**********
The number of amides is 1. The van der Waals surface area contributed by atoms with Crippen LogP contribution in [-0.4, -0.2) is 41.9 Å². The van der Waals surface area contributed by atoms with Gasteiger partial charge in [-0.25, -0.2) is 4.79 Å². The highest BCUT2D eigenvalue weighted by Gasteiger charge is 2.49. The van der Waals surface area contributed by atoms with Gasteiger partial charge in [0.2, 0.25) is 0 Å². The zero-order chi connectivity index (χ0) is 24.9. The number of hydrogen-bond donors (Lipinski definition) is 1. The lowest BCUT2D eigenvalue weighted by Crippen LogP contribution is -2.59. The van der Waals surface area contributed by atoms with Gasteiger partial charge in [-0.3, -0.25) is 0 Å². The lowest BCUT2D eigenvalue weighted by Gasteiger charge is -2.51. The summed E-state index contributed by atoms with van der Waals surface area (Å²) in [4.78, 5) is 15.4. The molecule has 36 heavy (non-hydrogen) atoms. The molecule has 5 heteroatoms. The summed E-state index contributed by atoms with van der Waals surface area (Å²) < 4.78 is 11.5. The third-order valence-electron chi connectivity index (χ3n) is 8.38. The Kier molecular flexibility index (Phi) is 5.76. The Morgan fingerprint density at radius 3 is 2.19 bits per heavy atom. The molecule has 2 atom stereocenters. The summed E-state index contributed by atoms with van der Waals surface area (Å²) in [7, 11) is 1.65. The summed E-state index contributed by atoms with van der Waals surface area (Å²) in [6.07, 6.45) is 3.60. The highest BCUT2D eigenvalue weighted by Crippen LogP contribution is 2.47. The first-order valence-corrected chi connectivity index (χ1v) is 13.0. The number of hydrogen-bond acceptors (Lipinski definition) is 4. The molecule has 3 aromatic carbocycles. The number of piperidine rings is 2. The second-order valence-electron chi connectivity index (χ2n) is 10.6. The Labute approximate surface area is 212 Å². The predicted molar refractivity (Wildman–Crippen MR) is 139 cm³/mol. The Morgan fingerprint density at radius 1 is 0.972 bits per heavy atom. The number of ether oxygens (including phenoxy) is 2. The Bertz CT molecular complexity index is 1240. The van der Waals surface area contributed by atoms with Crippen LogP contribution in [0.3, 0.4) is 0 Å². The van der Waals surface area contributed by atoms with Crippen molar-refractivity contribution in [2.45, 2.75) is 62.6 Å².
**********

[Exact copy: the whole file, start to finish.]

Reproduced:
The number of amides is 1. The van der Waals surface area contributed by atoms with Crippen LogP contribution in [-0.4, -0.2) is 41.9 Å². The van der Waals surface area contributed by atoms with Gasteiger partial charge in [-0.25, -0.2) is 4.79 Å². The highest BCUT2D eigenvalue weighted by Gasteiger charge is 2.49. The van der Waals surface area contributed by atoms with Gasteiger partial charge in [0.2, 0.25) is 0 Å². The zero-order chi connectivity index (χ0) is 24.9. The number of hydrogen-bond donors (Lipinski definition) is 1. The lowest BCUT2D eigenvalue weighted by Crippen LogP contribution is -2.59. The van der Waals surface area contributed by atoms with Gasteiger partial charge in [-0.3, -0.25) is 0 Å². The lowest BCUT2D eigenvalue weighted by Gasteiger charge is -2.51. The summed E-state index contributed by atoms with van der Waals surface area (Å²) in [4.78, 5) is 15.4. The molecule has 36 heavy (non-hydrogen) atoms. The molecule has 5 heteroatoms. The summed E-state index contributed by atoms with van der Waals surface area (Å²) < 4.78 is 11.5. The third-order valence-electron chi connectivity index (χ3n) is 8.38. The Kier molecular flexibility index (Phi) is 5.76. The Morgan fingerprint density at radius 3 is 2.19 bits per heavy atom. The molecule has 2 atom stereocenters. The summed E-state index contributed by atoms with van der Waals surface area (Å²) in [7, 11) is 1.65. The summed E-state index contributed by atoms with van der Waals surface area (Å²) in [6.07, 6.45) is 3.60. The highest BCUT2D eigenvalue weighted by Crippen LogP contribution is 2.47. The first-order valence-corrected chi connectivity index (χ1v) is 13.0. The number of hydrogen-bond acceptors (Lipinski definition) is 4. The molecule has 3 aromatic carbocycles. The number of piperidine rings is 2. The second-order valence-electron chi connectivity index (χ2n) is 10.6. The Labute approximate surface area is 212 Å². The predicted molar refractivity (Wildman–Crippen MR) is 139 cm³/mol. The Morgan fingerprint density at radius 1 is 0.972 bits per heavy atom. The number of ether oxygens (including phenoxy) is 2. The Bertz CT molecular complexity index is 1240. The van der Waals surface area contributed by atoms with Crippen LogP contribution in [0.3, 0.4) is 0 Å². The van der Waals surface area contributed by atoms with Crippen molar-refractivity contribution in [2.45, 2.75) is 62.6 Å².